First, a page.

Personalized success plans, maps of in-school and out-of-school efforts that will help all students achieve, are emerging as a viable way to address all of a student’s needs–even if those needs are largely at home.

What’s the “why” behind personalized success plans? Traditional reform efforts have focused mostly on academics or in-school aspects. But these reforms don’t account for students facing gaps in educational achievement, attainment, and opportunity.

These gaps disproportionately impact students of color and those living in poverty. And these students, who say they feel increasingly marginalized, say they are disengaged in school and are less likely to obtain postsecondary degrees or credentials to help them succeed in the modern economy.

The Education Redesign Lab released a new report identifying personalized success plans as a promising strategy to support children both in and outside of school, along with a toolkit to guide communities to develop and implement what it refers to as Success Plans.

The one-size-fits-all approach, which has guided our current school system since its early 20th century origins, simply does not address the complex and varied needs of today’s children, particularly those living in poverty,” says Paul Reville, founding director of the Education Redesign Lab. “We believe success plans have the potential to transform a factory system of schooling into a targeted, customized system that has the capacity to realize our urgent goal of preparing all of our children for success.”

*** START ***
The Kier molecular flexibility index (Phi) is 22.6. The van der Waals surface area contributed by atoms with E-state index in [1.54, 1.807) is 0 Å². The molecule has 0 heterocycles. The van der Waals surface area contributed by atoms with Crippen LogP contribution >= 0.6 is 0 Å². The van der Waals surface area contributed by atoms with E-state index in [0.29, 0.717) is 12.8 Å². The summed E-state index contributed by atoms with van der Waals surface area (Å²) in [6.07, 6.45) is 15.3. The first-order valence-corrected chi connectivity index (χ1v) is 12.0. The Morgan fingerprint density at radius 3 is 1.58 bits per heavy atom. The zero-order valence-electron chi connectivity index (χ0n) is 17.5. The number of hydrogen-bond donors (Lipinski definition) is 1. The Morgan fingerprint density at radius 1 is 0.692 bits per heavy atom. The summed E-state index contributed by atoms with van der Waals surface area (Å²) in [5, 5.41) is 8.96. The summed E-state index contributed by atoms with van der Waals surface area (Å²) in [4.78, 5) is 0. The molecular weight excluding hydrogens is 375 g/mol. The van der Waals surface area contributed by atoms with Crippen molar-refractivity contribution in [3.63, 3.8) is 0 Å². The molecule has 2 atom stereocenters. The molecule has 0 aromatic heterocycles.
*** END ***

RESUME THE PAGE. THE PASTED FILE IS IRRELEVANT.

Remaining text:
The report and a detailed executive summary explore the potential of personalized “success planning” systems through an analysis of 13 organizations and agencies implementing different types of plans.

The toolkit offers recommendations to help develop personalized success plans, which bring together schools, government agencies, and community-based providers to target students’ strengths, interests, and needs. The plans match children and youth with customized and comprehensive supports and opportunities.

Personalized success plans in Salem, MA

The City of Salem has been working closely with the Education Redesign Lab since 2016 as part of the By All Means initiative, a four-year effort to improve child outcomes. As a part of this initiative Mayor Driscoll and the Salem Children’s Cabinet have launched a city-wide campaign entitled, Our Salem, Our Kids. A part of the Our Salem, Our Kids campaign has included a partnership with Boston-based City Connects, which has a 20-year track record of developing and implementing individualized plans to meet the diverse needs of students.

Every pre-K-8 child in Salem now has a personalized plan. The personalized success plans connect families, school staff, and the community together to assess student needs, leverage services and opportunities, build connections, and improve student outcomes. Examples of new services include health care, after-school programming and behavioral health counseling.

“We have launched this citywide campaign to address the myriad needs of our children,” Salem Mayor Kim Driscoll says. “We want to ensure that every child in Salem has the supports and opportunities she or he needs to succeed in academics and in life.”

5 key recommendations for personalized success plans

1. Create a cross-sector governance/management structure
2. Establish networks of support
3. Designate community, district, and/or school coordinators to facilitate the development and implementation of plans
4. Use digital tools that adhere to strict data security practices
5. Embed equity and access in every aspect of the work

About the Author:

Laura Ascione

Laura Ascione is the Managing Editor, Content Services at eSchool Media. She is a graduate of the University of Maryland's prestigious Philip Merrill College of Journalism. Find Laura on Twitter: @eSN_Laura http://twitter.com/eSN_Laura